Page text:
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Tom Joyner’s Falsely Executed Relatives Cleared – 94 Years Later
BlackAmericaWeb.com/Jackie Jones—The South Carolina Parole and Pardons Board has unanimously granted Tom Joyner a posthumous pardon for his great-uncles, Thomas and Meeks Griffin, who were executed in 1915 for a crime they didn’t commit.
Officials believe the men are the first in the state to be posthumously pardoned in a capital murder case.
Joyner, his brother, Albert, and two sons, Thomas and Oscar, were joined by Harvard scholar Henry Louis “Skip” Gates and his legal team in presenting their case. The host of “The Tom Joyner Morning Show” called in to the program right after the decision came down shortly after 9:30 a.m. to inform co-hosts Sybil Wilkes and J. Anthony Brown, along with his nationwide listening audience, who’d been texting their well-wishes for the family all morning.
“They did give my uncles a posthumous pardon,” Joyner said. “We’re getting ready to go now for the signing of the pardon letter.”
Joyner had been on a quest to clear his uncles’ names after learning of their story when Gates announced the results of genealogy research conducted on Joyner’s family as part of the 2008 PBS special, “African American Lives II.”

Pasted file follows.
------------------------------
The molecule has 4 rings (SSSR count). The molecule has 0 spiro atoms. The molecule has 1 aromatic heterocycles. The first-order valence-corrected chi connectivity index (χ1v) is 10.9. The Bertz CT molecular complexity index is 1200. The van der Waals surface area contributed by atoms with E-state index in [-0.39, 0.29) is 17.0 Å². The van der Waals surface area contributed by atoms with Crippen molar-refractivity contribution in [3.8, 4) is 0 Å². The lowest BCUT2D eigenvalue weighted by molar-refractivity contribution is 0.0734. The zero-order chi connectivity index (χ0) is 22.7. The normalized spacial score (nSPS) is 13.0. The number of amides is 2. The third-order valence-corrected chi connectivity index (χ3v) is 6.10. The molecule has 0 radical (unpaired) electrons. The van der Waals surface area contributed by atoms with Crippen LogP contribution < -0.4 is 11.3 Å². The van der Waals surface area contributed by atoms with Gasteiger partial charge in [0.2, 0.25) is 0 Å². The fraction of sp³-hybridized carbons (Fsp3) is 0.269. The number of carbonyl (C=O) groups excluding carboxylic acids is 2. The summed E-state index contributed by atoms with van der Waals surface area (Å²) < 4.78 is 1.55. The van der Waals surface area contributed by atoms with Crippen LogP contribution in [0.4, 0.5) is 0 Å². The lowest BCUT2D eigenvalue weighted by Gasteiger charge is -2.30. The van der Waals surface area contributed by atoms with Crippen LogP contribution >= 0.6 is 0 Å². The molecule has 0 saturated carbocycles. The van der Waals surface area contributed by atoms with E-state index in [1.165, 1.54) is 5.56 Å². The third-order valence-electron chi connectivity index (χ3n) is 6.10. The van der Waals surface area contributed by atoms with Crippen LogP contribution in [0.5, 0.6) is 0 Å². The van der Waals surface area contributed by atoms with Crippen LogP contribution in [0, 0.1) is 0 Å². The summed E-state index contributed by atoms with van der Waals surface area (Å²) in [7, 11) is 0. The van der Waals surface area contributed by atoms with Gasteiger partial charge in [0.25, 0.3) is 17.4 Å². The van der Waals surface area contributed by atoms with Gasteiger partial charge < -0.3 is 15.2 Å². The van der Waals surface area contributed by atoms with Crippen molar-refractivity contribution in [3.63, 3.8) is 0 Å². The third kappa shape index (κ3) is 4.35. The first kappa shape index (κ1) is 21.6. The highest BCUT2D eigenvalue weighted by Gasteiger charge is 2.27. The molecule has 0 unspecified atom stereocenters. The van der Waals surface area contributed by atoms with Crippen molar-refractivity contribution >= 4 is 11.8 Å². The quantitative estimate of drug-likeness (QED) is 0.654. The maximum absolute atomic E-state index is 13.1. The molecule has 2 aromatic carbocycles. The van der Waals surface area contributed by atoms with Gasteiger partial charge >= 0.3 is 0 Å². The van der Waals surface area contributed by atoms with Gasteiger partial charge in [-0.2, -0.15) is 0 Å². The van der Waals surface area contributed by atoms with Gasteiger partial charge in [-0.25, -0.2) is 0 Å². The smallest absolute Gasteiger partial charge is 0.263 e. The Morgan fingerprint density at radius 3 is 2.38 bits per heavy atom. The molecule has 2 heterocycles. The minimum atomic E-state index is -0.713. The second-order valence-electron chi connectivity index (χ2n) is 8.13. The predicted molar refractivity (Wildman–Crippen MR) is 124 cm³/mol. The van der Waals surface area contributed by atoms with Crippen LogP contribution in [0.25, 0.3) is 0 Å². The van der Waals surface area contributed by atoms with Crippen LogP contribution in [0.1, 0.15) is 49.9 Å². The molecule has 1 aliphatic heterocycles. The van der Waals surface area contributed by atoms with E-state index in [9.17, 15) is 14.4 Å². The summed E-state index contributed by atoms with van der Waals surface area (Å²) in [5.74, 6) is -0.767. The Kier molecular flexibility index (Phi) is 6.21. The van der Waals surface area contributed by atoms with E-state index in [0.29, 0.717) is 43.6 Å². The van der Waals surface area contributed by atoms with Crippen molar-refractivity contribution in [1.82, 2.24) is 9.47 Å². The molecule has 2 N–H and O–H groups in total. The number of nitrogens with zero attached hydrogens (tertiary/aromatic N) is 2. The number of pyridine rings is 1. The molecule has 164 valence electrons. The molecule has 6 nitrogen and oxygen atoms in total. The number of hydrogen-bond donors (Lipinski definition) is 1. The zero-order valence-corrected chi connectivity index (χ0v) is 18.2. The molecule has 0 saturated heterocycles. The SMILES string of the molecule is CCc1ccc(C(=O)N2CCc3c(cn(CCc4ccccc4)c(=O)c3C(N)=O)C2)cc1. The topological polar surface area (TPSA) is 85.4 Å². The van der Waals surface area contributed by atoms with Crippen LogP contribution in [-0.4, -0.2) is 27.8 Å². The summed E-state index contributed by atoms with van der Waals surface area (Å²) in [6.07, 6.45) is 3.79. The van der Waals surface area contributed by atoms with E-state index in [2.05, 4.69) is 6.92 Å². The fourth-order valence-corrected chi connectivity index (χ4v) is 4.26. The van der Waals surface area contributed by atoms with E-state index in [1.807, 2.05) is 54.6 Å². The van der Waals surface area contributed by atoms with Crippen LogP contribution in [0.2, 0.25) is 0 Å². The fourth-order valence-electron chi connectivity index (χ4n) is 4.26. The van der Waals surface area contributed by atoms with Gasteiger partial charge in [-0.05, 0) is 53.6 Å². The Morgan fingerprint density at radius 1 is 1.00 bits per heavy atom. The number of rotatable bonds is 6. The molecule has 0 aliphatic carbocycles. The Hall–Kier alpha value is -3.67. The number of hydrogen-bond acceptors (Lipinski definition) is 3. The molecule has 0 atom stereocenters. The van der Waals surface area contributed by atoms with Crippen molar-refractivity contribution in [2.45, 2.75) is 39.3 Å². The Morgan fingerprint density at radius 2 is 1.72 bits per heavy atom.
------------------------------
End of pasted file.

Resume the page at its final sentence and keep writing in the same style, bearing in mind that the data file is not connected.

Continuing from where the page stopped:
Joyner, with help from Gates and South Carolina attorney Stephen K. Benjamin, put together the case petitioning the state to exonerate his maternal great-uncles.
The brothers were executed with two other black men for the April 1913 shooting death of John Lewis, 73, a wealthy Confederate veteran living in a town 40 miles north of Columbia.
The Griffin brothers were indicted in July 1913 and given just two days to prepare the case. The family was forced to sell 130 acres of land to finance the defense. Their lawyer sought a delay but the request was denied, leaving just one day to get ready. Later, the state Supreme Court said the denial was insignificant to the outcome of the case.
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African-American Lives 2 – Tom Joyner
The video clip below is poignant moment from the documentary where Dr. Gates stuns Joyner by telling him that his great-uncles were electrocuted by the State of South Carolina, for a murder they didn’t commit. Historically, of the 47 people who were put to death in South Carolina between 1912 and 1920, 44 were Black.
Albany Law School professor Dr. Paul Finkelman, who helped with the research on the case, says he’s never seen a case in which so many white public officials and sentences came forward to try to help black men who had been convicted.
“The Griffin brothers stand for the thousands of people who are unjustly accused, unjustly convicted,“ he said after the pardon was granted. “It’s not just Tom Joyner’s family. This is a much bigger story and there are other stories that need to be told.”
Put Tom Joyner’s life and ancestry in historical context with the PBS Interactive Historical Timeline
Tom Joyner’s Falsely Executed Relatives Cleared – 94 Years Too Late
SC Board Pardons 2 Black Men Executed 94 Years Ago